Nothing! this foam and virgin verse
to designate nought but the cup;

such, far off, there plunges a troop

Of many Sirens upside down.

We are navigating, my diverse
Friends! I already on the poop

You the splendid prow which cuts

The main of thunders and of winters;

A fine ebriety calls me
Without fear of its rolling

To carry, upright, this toast

Solitude, reef, star
To whatever it was that was worth

Our sail's white solicitude.


        (For your dead wife, her friend)

2 November, 1877

- 'On the forgotten woods when sombre winter passes 
You complain, lonely threshold's prisoner,

That this double sepulchre which is to be our pride

Alone with the lack of great posies is loaded.

Without hearing Midnight cast its vain number, 
A vigil exalts you to continue awake 

Until in the arms of the old armchair 

The last fireglow has illumined my Shade. 

He who would oft have the Visitor should not 
By too many flowers charge the tomb that my finger

Lifts with the lassitude of a force defunct. 

Soul trembling at the so clear hearth to be seated, 
To live again it suffices that I borrow from your lips

The breath of my name murmured the evening long.'



I bring you the child of an Idumaean night! 
Black, with wing bleeding, pale and unfeathered, 
Through the glass burnt with incense and gold, 
Through the panes, frozen, and still gloomy, alas 
The dawn burst forth on the lamp angelic, 
Palms! and when it had shown this relic 
To its father attempting an enemy smile, 
The blue and sterile solitude shuddered. 
O nursing mother, with your child and the innocence
Of your cold feet, receive this horrible birth 
And with your voice recalling viol and clavecin, 
With your faded finger, will you press the breast 
Whence flows in sibylline whiteness woman 
For lips made hungry by the blue virgin air? 



These nymphs I would perpetuate. 

                                                   So clear 
Their light carnation, that it floats in the air
Heavy with tufted slumbers. 

                                         Was it a dream I loved?
My doubt, a heap of ancient night, is finishing 
In many a subtle branch, which, left the true 
Wood itself, proves, alas! that all alone I gave 
Myself for triumph the ideal sin of roses. 
Let me reflect . . . 

                              if the girls of which you tell 
Figure a wish of your fabulous senses! 
Faun, the illusion escapes from the blue eyes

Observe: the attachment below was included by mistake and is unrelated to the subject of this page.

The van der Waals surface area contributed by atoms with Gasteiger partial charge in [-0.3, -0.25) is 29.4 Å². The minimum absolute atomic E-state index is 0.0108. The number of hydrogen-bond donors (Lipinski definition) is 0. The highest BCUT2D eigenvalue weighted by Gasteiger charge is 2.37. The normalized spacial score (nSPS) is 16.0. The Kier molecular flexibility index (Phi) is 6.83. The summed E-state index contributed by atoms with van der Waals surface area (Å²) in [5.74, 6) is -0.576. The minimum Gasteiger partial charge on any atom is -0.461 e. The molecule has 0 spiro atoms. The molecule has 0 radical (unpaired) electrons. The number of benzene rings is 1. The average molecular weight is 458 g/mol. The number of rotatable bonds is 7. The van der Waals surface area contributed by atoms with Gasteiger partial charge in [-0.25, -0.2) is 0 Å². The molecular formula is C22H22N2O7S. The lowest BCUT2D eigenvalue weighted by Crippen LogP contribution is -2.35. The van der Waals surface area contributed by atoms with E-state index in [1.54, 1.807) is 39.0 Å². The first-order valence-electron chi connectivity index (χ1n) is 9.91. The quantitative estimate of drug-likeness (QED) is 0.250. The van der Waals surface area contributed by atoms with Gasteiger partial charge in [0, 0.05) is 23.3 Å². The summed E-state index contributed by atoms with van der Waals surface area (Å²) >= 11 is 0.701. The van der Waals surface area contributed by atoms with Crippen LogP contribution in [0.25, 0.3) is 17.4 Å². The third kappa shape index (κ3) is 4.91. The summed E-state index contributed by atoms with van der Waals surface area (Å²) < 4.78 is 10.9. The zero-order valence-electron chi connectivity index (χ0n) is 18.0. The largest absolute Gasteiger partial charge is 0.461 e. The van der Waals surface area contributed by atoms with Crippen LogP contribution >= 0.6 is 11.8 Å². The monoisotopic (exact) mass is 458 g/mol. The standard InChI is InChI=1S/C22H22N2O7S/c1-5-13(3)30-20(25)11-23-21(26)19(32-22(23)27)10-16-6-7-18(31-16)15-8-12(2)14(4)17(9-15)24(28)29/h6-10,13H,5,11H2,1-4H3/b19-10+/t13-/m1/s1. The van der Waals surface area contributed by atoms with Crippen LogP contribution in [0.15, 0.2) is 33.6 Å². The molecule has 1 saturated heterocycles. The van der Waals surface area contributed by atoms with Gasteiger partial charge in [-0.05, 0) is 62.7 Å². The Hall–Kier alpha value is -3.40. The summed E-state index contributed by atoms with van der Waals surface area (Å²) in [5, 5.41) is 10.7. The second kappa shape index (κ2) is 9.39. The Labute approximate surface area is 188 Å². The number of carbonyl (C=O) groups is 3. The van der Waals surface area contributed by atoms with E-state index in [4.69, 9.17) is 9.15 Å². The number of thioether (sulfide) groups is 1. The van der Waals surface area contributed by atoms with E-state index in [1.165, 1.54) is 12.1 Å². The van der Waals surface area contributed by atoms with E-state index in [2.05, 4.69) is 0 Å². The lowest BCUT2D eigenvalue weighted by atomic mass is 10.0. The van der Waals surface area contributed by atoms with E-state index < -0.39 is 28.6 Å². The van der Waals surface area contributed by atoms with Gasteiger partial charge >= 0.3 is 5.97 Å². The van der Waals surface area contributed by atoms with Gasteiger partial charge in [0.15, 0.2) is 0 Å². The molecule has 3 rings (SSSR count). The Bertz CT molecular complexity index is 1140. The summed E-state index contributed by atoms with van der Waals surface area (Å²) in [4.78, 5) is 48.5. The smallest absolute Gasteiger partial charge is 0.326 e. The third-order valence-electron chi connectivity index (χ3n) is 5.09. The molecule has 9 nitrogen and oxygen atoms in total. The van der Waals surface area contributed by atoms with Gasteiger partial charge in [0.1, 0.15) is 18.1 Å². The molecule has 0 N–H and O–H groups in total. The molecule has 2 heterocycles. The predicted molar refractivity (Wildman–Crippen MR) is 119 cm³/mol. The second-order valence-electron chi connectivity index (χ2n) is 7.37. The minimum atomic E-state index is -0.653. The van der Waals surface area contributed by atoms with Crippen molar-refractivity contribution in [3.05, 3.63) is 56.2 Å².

And cold, like a spring in tears, of the chaster one: But, the other, all sighs, do you say she contrasts 
Like a breeze of hot day in your fleece! 
But no! through the still, weary faintness 
Choking with heat the fresh morn if it strives, 
No water murmurs but what my flute pours 
On the chord sprinkled thicket; and the sole wind 
Prompt to exhale from my two pipes, before 
It scatters the sound in a waterless shower, 
Is, on the horizon's unwrinkled space, 
The visible serene artificial breath 
Of inspiration, which regains the sky. 

Oh you, Sicilian shores of a calm marsh 
That more than the suns my vanity havocs, 
Silent beneath the flowers of sparks, RELATE 
'That here I was cutting the hollow reeds tamed 
By talent, when on the dull gold of the distant
Verdures dedicating their vines to the springs, 
There waves an animal whiteness at rest: 
And that to the prelude where the pipes first stir 
This flight of swans, no! Naiads, flies 
Or plunges . . .'

                           Inert, all burns in the fierce hour 
Nor marks by what art all at once bolted 
Too much hymen desired by who seeks the Ia
Then shall I awake to the primitive fervour, 
Straight and alone, 'neath antique floods of light, 
Lilies and one of you all through my ingenuousness. 

As well as this sweet nothing their lips purr, 
The kiss, which a hush assures of the perfid ones, 
My breast, though proofless, still attests a bite 
Mysterious, due to some august tooth; 
But enough! for confidant such mystery chose 
The great double reed which one plays 'neath the blue: 
Which, the cheek's trouble turning to itself 
Dreams, in a solo long, we might amuse 
Surrounding beauties by confusions false 
Between themselves and our credulous song; 
And to make, just as high as love modulates, 
Die out of the everyday dream of a back